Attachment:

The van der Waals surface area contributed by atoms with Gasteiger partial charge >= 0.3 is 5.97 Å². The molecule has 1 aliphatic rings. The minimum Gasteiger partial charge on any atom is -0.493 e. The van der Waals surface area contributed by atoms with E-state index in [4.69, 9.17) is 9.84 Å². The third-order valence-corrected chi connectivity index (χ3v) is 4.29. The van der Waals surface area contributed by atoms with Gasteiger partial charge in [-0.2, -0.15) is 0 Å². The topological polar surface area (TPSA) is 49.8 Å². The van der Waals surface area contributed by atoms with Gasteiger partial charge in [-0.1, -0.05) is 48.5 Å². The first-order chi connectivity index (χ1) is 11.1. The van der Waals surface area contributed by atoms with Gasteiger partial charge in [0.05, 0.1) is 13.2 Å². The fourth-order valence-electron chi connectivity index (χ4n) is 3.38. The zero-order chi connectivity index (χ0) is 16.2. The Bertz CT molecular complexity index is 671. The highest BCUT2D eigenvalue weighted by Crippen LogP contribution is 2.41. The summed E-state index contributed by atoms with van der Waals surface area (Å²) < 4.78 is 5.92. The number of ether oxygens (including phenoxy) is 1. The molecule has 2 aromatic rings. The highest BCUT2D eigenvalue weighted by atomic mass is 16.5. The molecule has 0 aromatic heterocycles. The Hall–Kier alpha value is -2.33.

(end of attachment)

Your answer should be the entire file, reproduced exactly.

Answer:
The van der Waals surface area contributed by atoms with Gasteiger partial charge >= 0.3 is 5.97 Å². The molecule has 1 aliphatic rings. The minimum Gasteiger partial charge on any atom is -0.493 e. The van der Waals surface area contributed by atoms with E-state index in [4.69, 9.17) is 9.84 Å². The third-order valence-corrected chi connectivity index (χ3v) is 4.29. The van der Waals surface area contributed by atoms with Gasteiger partial charge in [-0.2, -0.15) is 0 Å². The topological polar surface area (TPSA) is 49.8 Å². The van der Waals surface area contributed by atoms with Gasteiger partial charge in [-0.1, -0.05) is 48.5 Å². The first-order chi connectivity index (χ1) is 11.1. The van der Waals surface area contributed by atoms with Gasteiger partial charge in [0.05, 0.1) is 13.2 Å². The fourth-order valence-electron chi connectivity index (χ4n) is 3.38. The zero-order chi connectivity index (χ0) is 16.2. The Bertz CT molecular complexity index is 671. The highest BCUT2D eigenvalue weighted by Crippen LogP contribution is 2.41. The summed E-state index contributed by atoms with van der Waals surface area (Å²) < 4.78 is 5.92. The number of ether oxygens (including phenoxy) is 1. The molecule has 2 aromatic rings. The highest BCUT2D eigenvalue weighted by atomic mass is 16.5. The molecule has 0 aromatic heterocycles. The Hall–Kier alpha value is -2.33.